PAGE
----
When I was in San Francisco on business in March 2014, I made a trip down to the campus of Stanford University in Palo Alto to look around. I had the serendipitous luck to be on campus when Eric Schmidt, Jared Cohen of Google and former Secretary of State Condoleezza Rice held a discussion on the future of technology. I was able to sit front row and center: During the Q & A, I held up a sign saying “Bitcoins? Regulations” Secretary Rice saw it and gave me a nod. A few minutes later, she asked Mr. Schmidt about the current fascination with bitcoins. Professor Rice was concerned with the regulation of the currency. However, Mr. Schmidt was interested by the architecture of blockchain. He said that the fact that certain parts of it is difficult to replicate is a interesting part of blockchain.
|That's me under the arrow!|
For a young currency, Bitcoin has had a controversial history. At the time of this writing, it is trading at $409 per coin. At its peak in December, 2013 it was trading at $1147 per coin. Then Mt Gox collapsed and brought the market to its knees. The value of a currency is based on how much people trust it to be able to hold value. Based on the fact that mining bitcoins is complex, energy intensive process coupled with the fact that only 21 million coins will ever be mined, one might reason that it should be worth more than gold. But it’s not. However, whatever happens to bitcoin, its underlying architecture will continue to fascinate, tech and financial people for years to come. It has become one of the most exciting tools of the fintech sector.
You once told me that you have been involved in the bitcoin market for quite some time. How did you come to be aware of such a thing at such an early stage of its development?
PLY: Actually I predate Bitcoin insofar as it was obvious when I first picked up on the nascent WWW over 20 years ago, that the web broke down just about every value chain then extant. That meant money too. I codified this thinking in print (yes, that quaint old concept of a physical book!) in 1999 with “Capital Market Revolution! - the future of markets in an online world” (FT Prentice Hall). However, I am no Satoshi. While I could see the value of electronic money, I didn’t foresee the distributed ledger which Bitcoin introduced to a broader public.
I feel that anything that holds value or used as money should be somehow regulated. What are your thoughts on this in terms of cryptocurrencies?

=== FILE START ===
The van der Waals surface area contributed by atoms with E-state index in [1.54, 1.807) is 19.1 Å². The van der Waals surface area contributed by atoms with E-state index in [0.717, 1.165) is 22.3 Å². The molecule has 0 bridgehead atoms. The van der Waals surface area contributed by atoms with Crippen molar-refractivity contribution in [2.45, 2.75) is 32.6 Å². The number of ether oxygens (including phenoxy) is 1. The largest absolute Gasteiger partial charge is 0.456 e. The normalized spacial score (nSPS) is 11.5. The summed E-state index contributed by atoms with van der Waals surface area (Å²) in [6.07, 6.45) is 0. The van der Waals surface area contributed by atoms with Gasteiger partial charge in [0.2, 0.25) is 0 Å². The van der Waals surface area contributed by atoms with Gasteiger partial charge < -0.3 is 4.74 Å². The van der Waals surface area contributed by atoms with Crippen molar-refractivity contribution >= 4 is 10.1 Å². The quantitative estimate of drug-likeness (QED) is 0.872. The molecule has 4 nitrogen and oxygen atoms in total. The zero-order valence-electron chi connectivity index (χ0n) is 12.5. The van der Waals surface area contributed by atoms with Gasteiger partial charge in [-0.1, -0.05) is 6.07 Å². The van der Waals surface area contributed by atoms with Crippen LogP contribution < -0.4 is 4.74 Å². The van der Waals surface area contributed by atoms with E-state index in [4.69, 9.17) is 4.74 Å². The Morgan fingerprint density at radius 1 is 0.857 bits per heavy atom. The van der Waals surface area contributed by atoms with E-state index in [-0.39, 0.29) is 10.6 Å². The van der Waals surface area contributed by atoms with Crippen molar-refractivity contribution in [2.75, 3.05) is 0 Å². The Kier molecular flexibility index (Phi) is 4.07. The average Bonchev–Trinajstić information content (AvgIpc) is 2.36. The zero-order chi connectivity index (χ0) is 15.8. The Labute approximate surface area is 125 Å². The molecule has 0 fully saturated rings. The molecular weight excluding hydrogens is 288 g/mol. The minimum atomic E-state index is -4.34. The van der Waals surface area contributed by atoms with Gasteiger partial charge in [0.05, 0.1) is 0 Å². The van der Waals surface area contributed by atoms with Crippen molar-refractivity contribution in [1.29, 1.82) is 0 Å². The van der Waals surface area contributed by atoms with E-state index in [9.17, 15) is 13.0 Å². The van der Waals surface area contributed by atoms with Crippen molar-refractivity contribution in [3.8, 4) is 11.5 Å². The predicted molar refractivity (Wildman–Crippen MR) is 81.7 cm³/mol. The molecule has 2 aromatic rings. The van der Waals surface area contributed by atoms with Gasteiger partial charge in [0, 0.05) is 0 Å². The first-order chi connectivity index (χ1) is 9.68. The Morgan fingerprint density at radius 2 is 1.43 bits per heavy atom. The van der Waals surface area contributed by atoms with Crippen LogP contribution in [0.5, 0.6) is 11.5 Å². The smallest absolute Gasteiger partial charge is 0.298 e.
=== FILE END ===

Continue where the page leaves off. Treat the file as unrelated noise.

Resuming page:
PLY: At heart, I am a sunny Reaganite optimist and his maxim that the most dangerous phrase in the English language was “I’m from the government and I’m here to help” remains seared to my soul. Regulation is as double sided an instrument as the existence of cryptocurrency. After all, it is regulations that are precluding customer choice to user disruptive services such as Uber… Look at what works in Poland and what doesn’t: the public sector is broadly incompetent if not outright dysfunctional, oblivious to the requirements of its client base and spends more time regulating to serve its own purpose than delivering economic good. Besides, no other currency is regulated - what government would submit themselves to such scrutiny when they regularly deface the value of their own coin through various monetary shenanigans?
The great news late last year was the EU’s own courts deciding Bitcoin is a currency and not a commodity which helps it grow relatively unimpeded in at least these 28 nations. (It also ought to be helpful to the Polish BTC ecosystem where the tax authorities and government have generally been much more conservative in adjusting to new processes).
Banks seem to be very interested in bitcoins and other fintech ventures as it has the ability to render them obsolete. Do you feel that the banks have anything to worry about?
Banks have everything to worry about. This is the perfect storm where their exploitation of double entry bookkeeping leading to a protracted regulatory monopoly is now in very clear danger of extinction.
Those with great balance sheets can survive and pivot profitably to some new milieu but banking per se has, on the macro level (and I am talking about a 500 year trend here!) peaked. It’s decline is already happening and remains inevitable in terms of the classic model but it may take as long as 30-50 years to be really clear at the general public level.
The current application of blockchain is pretty much exclusive in the mining of bitcoin as well as other cryptocurrencies, however there are more things that once can do with the architecture.